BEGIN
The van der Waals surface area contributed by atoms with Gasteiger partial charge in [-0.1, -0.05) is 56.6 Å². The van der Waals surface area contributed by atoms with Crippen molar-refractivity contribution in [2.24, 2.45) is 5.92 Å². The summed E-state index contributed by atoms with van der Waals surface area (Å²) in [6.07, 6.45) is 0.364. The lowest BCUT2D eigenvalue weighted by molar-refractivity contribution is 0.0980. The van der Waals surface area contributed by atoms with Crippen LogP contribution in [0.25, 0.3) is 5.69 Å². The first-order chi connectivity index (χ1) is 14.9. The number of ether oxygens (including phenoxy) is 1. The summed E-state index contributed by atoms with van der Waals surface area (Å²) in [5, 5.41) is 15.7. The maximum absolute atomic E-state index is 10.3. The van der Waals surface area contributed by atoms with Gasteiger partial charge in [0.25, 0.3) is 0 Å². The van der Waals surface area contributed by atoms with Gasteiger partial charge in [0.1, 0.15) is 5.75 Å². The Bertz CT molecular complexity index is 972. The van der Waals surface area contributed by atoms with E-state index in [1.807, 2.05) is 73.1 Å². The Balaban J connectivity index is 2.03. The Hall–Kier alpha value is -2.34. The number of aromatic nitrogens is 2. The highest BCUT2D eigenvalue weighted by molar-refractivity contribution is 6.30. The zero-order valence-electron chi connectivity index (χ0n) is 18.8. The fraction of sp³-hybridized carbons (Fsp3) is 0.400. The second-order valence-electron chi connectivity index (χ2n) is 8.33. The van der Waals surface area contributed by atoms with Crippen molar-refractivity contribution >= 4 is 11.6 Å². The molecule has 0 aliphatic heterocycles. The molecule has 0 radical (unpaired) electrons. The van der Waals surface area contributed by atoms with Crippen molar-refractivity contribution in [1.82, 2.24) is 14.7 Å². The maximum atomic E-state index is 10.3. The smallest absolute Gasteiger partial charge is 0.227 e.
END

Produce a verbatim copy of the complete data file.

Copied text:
The van der Waals surface area contributed by atoms with Gasteiger partial charge in [-0.1, -0.05) is 56.6 Å². The van der Waals surface area contributed by atoms with Crippen molar-refractivity contribution in [2.24, 2.45) is 5.92 Å². The summed E-state index contributed by atoms with van der Waals surface area (Å²) in [6.07, 6.45) is 0.364. The lowest BCUT2D eigenvalue weighted by molar-refractivity contribution is 0.0980. The van der Waals surface area contributed by atoms with Crippen LogP contribution in [0.25, 0.3) is 5.69 Å². The first-order chi connectivity index (χ1) is 14.9. The number of ether oxygens (including phenoxy) is 1. The summed E-state index contributed by atoms with van der Waals surface area (Å²) in [5, 5.41) is 15.7. The maximum absolute atomic E-state index is 10.3. The van der Waals surface area contributed by atoms with Gasteiger partial charge in [0.25, 0.3) is 0 Å². The van der Waals surface area contributed by atoms with Gasteiger partial charge in [0.1, 0.15) is 5.75 Å². The Bertz CT molecular complexity index is 972. The van der Waals surface area contributed by atoms with E-state index in [1.807, 2.05) is 73.1 Å². The Balaban J connectivity index is 2.03. The Hall–Kier alpha value is -2.34. The number of aromatic nitrogens is 2. The highest BCUT2D eigenvalue weighted by molar-refractivity contribution is 6.30. The zero-order valence-electron chi connectivity index (χ0n) is 18.8. The fraction of sp³-hybridized carbons (Fsp3) is 0.400. The second-order valence-electron chi connectivity index (χ2n) is 8.33. The van der Waals surface area contributed by atoms with Crippen molar-refractivity contribution >= 4 is 11.6 Å². The molecule has 0 aliphatic heterocycles. The molecule has 0 radical (unpaired) electrons. The van der Waals surface area contributed by atoms with Crippen molar-refractivity contribution in [1.82, 2.24) is 14.7 Å². The maximum atomic E-state index is 10.3. The smallest absolute Gasteiger partial charge is 0.227 e.